Month: December 2014
Clams casino, open oysters and Maryland style crab cakes all in Pike County? No, it is not a dream; it’s a meal at The Grand Restaurant and Tavern.
The Grand offers Waverly residents a taste of the shore by serving fresh-caught seafood delivered from Ocean City, Maryland. Owner Phil Sager drives between Waverly and Ocean City to supply his restaurant and treat landlocked Pike County to a unique dining experience.
During Christmas 2004, Sager returned to his hometown of Waverly to see that a lot of old buildings were being demolished in town. One of those buildings was The Grand Hotel. Sager says he thought back to his younger days and remembered the good times he had at the hotel. “That’s when I got the bright idea to restore it,” Sager says. “It’s been a project ever since.”
When Sager moved to Maryland, he fell in love with the local seafood. Maryland is known for its shore cuisine so he wanted a way to bring that same feel back to his hometown. “I wanted to give people inland a chance to visit the beach,” Sager says.
In 2009, Sager took the risk of turning The Grand into a restaurant that specializes in seafood. He says he was nervous in the beginning because diners were unfamiliar with the cuisine. Though slow at first, locals warmed up to the new menu.
Sager says most Pike County residents, especially the older ones, have not traveled as far east as Maryland. He says he definitely took a risk opening a niche restaurant like The Grand in a meat-and-potatoes town. “Their seafood primarily comes from a supply house or frozen from a box,” Sager says of other local options.
Each week, Sager finds out what the restaurant needs and picks it up from the docks and fish markets in Ocean City. Every Thursday morning, he drives the shipment to the restaurant and stays the weekend. Sager has lived in Maryland for 30 years and still loves the drive. Sager’s daughter and his ex-wife manage the restaurant during the week while Sager is on the road or in Ocean City. For them, seafood has become a family business.
One of the most popular dishes on the menu is the seafood platter. It comes with:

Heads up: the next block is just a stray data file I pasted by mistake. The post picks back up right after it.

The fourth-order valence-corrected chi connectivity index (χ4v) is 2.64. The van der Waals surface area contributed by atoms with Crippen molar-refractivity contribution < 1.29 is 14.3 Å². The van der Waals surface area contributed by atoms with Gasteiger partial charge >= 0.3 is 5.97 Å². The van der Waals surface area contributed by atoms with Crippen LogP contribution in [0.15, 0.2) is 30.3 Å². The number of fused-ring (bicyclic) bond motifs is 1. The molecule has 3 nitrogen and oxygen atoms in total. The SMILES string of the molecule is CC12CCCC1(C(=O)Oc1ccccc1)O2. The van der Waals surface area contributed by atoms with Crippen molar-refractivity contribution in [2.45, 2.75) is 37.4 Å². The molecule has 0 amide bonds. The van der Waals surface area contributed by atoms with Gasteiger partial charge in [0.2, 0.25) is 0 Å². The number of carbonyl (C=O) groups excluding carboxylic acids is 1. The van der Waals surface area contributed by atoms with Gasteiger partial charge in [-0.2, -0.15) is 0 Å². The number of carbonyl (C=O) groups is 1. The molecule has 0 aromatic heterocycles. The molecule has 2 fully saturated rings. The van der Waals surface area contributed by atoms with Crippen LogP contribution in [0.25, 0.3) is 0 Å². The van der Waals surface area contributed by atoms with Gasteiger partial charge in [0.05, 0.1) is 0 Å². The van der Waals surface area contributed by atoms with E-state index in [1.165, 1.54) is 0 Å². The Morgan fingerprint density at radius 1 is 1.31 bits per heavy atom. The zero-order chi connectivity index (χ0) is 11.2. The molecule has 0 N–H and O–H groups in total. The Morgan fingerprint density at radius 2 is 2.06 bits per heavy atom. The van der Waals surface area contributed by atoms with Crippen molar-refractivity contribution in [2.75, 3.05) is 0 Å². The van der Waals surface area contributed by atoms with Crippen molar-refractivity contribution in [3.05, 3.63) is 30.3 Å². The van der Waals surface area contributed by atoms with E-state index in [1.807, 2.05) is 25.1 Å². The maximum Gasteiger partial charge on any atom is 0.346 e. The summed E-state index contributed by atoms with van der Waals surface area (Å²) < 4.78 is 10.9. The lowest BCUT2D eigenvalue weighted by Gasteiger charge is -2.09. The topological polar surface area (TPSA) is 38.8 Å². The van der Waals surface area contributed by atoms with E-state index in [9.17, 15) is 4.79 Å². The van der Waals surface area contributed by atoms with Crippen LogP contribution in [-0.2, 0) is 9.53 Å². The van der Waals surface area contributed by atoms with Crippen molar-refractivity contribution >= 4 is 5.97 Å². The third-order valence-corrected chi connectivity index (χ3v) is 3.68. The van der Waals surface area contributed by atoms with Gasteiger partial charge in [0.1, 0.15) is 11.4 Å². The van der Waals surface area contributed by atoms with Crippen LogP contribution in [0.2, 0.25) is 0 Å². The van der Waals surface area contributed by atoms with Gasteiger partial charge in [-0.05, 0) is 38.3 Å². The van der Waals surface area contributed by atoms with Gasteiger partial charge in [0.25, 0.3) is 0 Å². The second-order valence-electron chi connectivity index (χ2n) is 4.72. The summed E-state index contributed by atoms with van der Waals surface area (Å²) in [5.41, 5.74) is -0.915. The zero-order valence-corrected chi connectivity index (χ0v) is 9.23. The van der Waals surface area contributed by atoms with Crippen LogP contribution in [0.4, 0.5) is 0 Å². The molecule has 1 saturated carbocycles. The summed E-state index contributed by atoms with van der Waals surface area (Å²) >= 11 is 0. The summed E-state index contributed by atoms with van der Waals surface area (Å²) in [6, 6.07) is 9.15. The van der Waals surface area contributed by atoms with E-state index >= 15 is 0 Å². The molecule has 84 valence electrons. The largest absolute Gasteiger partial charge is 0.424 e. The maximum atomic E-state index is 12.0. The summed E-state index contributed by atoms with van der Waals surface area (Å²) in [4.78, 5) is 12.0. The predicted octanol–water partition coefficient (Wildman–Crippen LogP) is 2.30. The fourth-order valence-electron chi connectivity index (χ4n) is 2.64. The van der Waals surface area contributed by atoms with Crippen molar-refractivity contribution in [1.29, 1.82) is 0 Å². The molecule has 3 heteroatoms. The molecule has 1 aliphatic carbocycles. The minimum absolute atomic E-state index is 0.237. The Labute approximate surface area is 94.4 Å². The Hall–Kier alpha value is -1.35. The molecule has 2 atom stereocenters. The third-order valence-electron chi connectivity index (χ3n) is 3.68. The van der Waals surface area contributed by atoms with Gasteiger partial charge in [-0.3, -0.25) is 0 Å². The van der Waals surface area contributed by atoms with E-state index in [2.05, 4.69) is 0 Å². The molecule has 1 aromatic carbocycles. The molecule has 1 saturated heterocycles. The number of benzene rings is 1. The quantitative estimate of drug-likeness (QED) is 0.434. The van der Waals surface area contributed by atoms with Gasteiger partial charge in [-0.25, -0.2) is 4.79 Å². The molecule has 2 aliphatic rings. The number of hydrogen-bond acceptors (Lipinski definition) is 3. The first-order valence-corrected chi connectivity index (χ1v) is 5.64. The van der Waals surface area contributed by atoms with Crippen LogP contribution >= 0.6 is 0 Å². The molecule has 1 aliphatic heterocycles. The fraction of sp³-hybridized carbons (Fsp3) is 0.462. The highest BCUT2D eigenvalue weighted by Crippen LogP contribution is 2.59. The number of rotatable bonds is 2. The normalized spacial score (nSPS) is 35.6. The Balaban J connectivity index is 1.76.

- Flounder filets
- Crab cakes
- Steamed shrimp
- Bacon wrapped shrimp with a hickory smoke barbeque sauceD
The Grand’s recipe for Maryland crab cakes, the restaurant’s most-popular standalone dish, was submitted to Time magazine by Maryland governor Martin O’Malley.
Chillicothe resident Chuck Dunlap says he had never seen them take a live lobster out of the tank and cook it. “It was cooked perfectly and served as fresh as you will ever get in Southern Ohio,” Dunlap posts on Facebook.
Local Dave Fosson commends Sager on his hard work. “I truly appreciate what a local entrepreneur is doing for a depressed area of Ohio,” Fosson says in a Facebook review. Other diners praise the large portion sizes and, of course, great food.
Now that The Grand offers a taste of the East Coast, Sager says he has no plans on changing anything else. He’s enjoying where his restaurant is at right now and is looking forward to more years of success and seafood.
by Arielle J. Patterson
Pike County’s Eager Inn was the first stone inn built in Ohio in 1797. Located at the junction of Pike Lake Road and Morgan’s Fork Road, it housed guests until 1870. Prior to the Civil War, the inn was a stop for slaves traveling north on the Underground Railroad. It’s now one of eight properties on Pike County’s National Register of Historic Places.
The city of Jackson was originally named “Salt Lick Town” by settlers in 1795 because it contained the Scioto Salt Licks. Ohio passed legislation regulating salt mining at the licks in March 1803, just one month after Ohio became a state, crystalizing salt mining’s status as Ohio’s first industry.
The Flight of the Hawk Park, located off Route 33 in Lancaster, welcomes visitors entering the Sugar Grove area with life-sized metal sculptures of deer and wild turkeys, some of Ohio’s native wildlife. The highlight of the six-acre park is a 2,500-pound sculpture of a red-tailed hawk perched in its nest 42 feet above the ground. Sugar Grove artist Ric Leichliter designed all of the park’s sculptures.
Fairfield County is the site of a string of events being held through 2015 to commemorate 150 years since the end of the Civil War. More than 300,000 men from Ohio volunteered to serve in the Union army, the third-largest Union enrollment behind only New York and Pennsylvania. Nine soldiers from Fairfield County received the Congressional Medal of Honor for their contributions during the Civil War.
The Orchard House, built in the 1850s on 12 acres of land outside Granville, is not your typical bed and breakfast. In the 1950s it was the first licensed home to alcoholics in Ohio. Since 2010, the owners of the home have invited guests to enjoy the farm-like atmosphere. Several resident animals grace the property, including a slew of llamas and alpacas, a pot-bellied pig and two Nigerian dwarf goats.
The ghost of Dr. Joseph Lowry is rumored to haunt the Briggs Lawrence County Public Library in Ironton. The library was built on the grounds where the physician’s house previously stood. Lowry died in his sleep in 1933, and the local undertaker admitted to mistreating Lowry’s body out of revenge for an unpaid debt.
by Avery T. Jennings
A couple years ago, miles of railroad were overgrown with trees springing up in between the tracks—almost symbolizing the loss of its original purpose and foreshadowing the derailing of a major player in Monroe’s economy. Originally built by Pennsylvania Railroad to service Ormet—an aluminum smelting […]